O’Reilly Media, 192 pages

I’ve always flIpped through Make magazine and thought it was nicely designed and printed and might have some interesting articles, but, quite honestly, I’m not looking to add any more projects to my life right now. Then issue #11 hit the stands with a cover story promising “D.I.Y. Wheels” with a cover photo of a bicycle mounted mobile drive-in movie projector. Okay. I give in. That’s something I would like to make.

The magazine’s subtitle is “Technology on your time.” Each journal-size issue has 200 pages of cool things you can build yourself. Some articles cover generalities or interview world-class tinkerers. Others get into detailed specifics including blueprints, step-by-step how-to photos, and handy lists of tools and materials you’ll need.

In this issue you’ll find a bunch of cool bike projects. The cover story involves creating your own battery powered video projector from a kit made from recycled computer monitor parts. There’s also piece on making “Granny’s Nightmare Chopper Bike,” building an iPod Bike Charger, adding an electric motor to a bike, and how to ugly up your bike to deter thieves.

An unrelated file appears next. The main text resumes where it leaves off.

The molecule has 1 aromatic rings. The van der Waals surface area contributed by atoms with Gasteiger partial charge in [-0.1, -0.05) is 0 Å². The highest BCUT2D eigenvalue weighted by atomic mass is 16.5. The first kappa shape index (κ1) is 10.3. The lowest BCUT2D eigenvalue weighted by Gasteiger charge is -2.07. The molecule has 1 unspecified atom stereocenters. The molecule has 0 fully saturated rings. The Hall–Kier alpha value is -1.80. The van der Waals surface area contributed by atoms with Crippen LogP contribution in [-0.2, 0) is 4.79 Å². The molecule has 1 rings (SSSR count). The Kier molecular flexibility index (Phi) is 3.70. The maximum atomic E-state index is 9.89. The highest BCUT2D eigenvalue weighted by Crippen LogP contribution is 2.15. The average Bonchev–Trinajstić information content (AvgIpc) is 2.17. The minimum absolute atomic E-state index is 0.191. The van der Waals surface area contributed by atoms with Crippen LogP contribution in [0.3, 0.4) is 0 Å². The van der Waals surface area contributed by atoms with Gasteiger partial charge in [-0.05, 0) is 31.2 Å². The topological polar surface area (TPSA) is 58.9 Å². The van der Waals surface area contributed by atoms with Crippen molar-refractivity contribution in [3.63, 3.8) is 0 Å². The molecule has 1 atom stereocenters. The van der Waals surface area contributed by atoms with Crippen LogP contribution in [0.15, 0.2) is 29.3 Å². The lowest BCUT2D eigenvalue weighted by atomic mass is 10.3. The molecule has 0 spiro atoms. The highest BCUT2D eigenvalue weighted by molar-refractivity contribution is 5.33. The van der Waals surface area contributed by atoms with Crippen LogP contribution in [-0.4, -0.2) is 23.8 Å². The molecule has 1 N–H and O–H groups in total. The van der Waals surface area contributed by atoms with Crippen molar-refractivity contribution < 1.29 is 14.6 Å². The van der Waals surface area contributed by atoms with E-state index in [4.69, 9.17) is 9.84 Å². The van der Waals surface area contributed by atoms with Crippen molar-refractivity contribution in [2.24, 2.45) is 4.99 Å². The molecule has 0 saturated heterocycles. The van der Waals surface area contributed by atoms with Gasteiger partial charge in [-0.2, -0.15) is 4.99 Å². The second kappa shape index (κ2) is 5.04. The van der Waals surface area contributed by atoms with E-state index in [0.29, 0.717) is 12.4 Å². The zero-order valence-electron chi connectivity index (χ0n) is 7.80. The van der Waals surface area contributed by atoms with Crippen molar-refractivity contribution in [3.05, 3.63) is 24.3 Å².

Even though I grabbed this issue for the bike content, the one project I wanted to drop everything and do right now wasn’t a bicycle. It’s called “Ball of Sound,” a “low-cost spherical speaker array” made out of bright-red Ikea salad bowls. This I need.
Another great piece in this issue is a brief retrospective piece on Paul MacGready’s Gossamer Condor, the plane that made the first human-powered flight in history and inspired an Oscar-winning short documentary.

Make comes out quarterly and by the time you read this issue 11 may be off the newsstand. No worries. You can order this issue (the cover price is $14.99) from their website www.makezine.com. While you’re at it you might want to check out their sister magazine Craft, too. That is of course if you got some time for few cool projects in your life.

Jon Snyder